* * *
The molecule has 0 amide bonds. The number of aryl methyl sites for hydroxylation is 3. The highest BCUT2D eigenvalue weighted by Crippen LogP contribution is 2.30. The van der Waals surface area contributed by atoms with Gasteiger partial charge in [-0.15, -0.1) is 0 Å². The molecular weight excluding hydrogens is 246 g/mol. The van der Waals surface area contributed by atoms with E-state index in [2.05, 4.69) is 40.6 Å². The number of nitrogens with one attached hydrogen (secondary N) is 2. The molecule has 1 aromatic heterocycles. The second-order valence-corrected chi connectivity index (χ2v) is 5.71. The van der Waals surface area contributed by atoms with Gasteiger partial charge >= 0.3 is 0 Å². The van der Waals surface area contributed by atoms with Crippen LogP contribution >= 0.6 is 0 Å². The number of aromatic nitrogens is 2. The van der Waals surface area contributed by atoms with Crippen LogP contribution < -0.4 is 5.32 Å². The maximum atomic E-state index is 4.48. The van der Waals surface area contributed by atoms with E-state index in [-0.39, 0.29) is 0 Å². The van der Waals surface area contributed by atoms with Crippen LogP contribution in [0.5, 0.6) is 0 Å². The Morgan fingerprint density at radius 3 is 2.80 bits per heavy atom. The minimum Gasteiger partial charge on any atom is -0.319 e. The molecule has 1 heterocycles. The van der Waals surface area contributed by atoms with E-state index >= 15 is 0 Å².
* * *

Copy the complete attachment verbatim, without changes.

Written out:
The molecule has 0 amide bonds. The number of aryl methyl sites for hydroxylation is 3. The highest BCUT2D eigenvalue weighted by Crippen LogP contribution is 2.30. The van der Waals surface area contributed by atoms with Gasteiger partial charge in [-0.15, -0.1) is 0 Å². The molecular weight excluding hydrogens is 246 g/mol. The van der Waals surface area contributed by atoms with E-state index in [2.05, 4.69) is 40.6 Å². The number of nitrogens with one attached hydrogen (secondary N) is 2. The molecule has 1 aromatic heterocycles. The second-order valence-corrected chi connectivity index (χ2v) is 5.71. The van der Waals surface area contributed by atoms with Gasteiger partial charge >= 0.3 is 0 Å². The van der Waals surface area contributed by atoms with Crippen LogP contribution >= 0.6 is 0 Å². The number of aromatic nitrogens is 2. The van der Waals surface area contributed by atoms with Crippen LogP contribution < -0.4 is 5.32 Å². The maximum atomic E-state index is 4.48. The van der Waals surface area contributed by atoms with E-state index in [-0.39, 0.29) is 0 Å². The van der Waals surface area contributed by atoms with Crippen LogP contribution in [0.5, 0.6) is 0 Å². The Morgan fingerprint density at radius 3 is 2.80 bits per heavy atom. The minimum Gasteiger partial charge on any atom is -0.319 e. The molecule has 1 heterocycles. The van der Waals surface area contributed by atoms with E-state index >= 15 is 0 Å².